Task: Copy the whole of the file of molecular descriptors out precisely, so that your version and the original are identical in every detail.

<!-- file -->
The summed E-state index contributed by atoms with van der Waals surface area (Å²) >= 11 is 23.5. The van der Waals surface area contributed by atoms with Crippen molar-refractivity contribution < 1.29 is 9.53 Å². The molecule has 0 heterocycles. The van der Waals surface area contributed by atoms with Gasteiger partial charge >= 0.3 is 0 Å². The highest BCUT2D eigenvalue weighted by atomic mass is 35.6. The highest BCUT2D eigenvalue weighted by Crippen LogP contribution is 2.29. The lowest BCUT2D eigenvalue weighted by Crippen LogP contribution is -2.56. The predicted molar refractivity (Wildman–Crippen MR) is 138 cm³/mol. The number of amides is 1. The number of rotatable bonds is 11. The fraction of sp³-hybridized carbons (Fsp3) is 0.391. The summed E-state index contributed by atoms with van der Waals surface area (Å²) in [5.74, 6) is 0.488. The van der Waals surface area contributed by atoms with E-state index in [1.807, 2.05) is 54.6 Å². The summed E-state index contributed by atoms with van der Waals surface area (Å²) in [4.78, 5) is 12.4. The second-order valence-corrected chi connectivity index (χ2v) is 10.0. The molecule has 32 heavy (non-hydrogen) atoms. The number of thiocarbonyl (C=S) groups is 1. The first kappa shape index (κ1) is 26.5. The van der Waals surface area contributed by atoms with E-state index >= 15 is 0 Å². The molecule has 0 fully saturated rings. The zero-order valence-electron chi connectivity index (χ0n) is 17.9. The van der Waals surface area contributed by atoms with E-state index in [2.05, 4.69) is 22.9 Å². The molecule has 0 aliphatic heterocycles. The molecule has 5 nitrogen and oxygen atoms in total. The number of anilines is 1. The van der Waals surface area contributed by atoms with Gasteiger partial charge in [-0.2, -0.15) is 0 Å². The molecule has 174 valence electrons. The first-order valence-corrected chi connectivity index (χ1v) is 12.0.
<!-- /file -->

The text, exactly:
The summed E-state index contributed by atoms with van der Waals surface area (Å²) >= 11 is 23.5. The van der Waals surface area contributed by atoms with Crippen molar-refractivity contribution < 1.29 is 9.53 Å². The molecule has 0 heterocycles. The van der Waals surface area contributed by atoms with Gasteiger partial charge >= 0.3 is 0 Å². The highest BCUT2D eigenvalue weighted by atomic mass is 35.6. The highest BCUT2D eigenvalue weighted by Crippen LogP contribution is 2.29. The lowest BCUT2D eigenvalue weighted by Crippen LogP contribution is -2.56. The predicted molar refractivity (Wildman–Crippen MR) is 138 cm³/mol. The number of amides is 1. The number of rotatable bonds is 11. The fraction of sp³-hybridized carbons (Fsp3) is 0.391. The summed E-state index contributed by atoms with van der Waals surface area (Å²) in [5.74, 6) is 0.488. The van der Waals surface area contributed by atoms with E-state index in [1.807, 2.05) is 54.6 Å². The summed E-state index contributed by atoms with van der Waals surface area (Å²) in [4.78, 5) is 12.4. The second-order valence-corrected chi connectivity index (χ2v) is 10.0. The molecule has 32 heavy (non-hydrogen) atoms. The number of thiocarbonyl (C=S) groups is 1. The first kappa shape index (κ1) is 26.5. The van der Waals surface area contributed by atoms with E-state index >= 15 is 0 Å². The molecule has 0 fully saturated rings. The zero-order valence-electron chi connectivity index (χ0n) is 17.9. The van der Waals surface area contributed by atoms with E-state index in [2.05, 4.69) is 22.9 Å². The molecule has 0 aliphatic heterocycles. The molecule has 5 nitrogen and oxygen atoms in total. The number of anilines is 1. The van der Waals surface area contributed by atoms with Gasteiger partial charge in [-0.2, -0.15) is 0 Å². The molecule has 174 valence electrons. The first-order valence-corrected chi connectivity index (χ1v) is 12.0.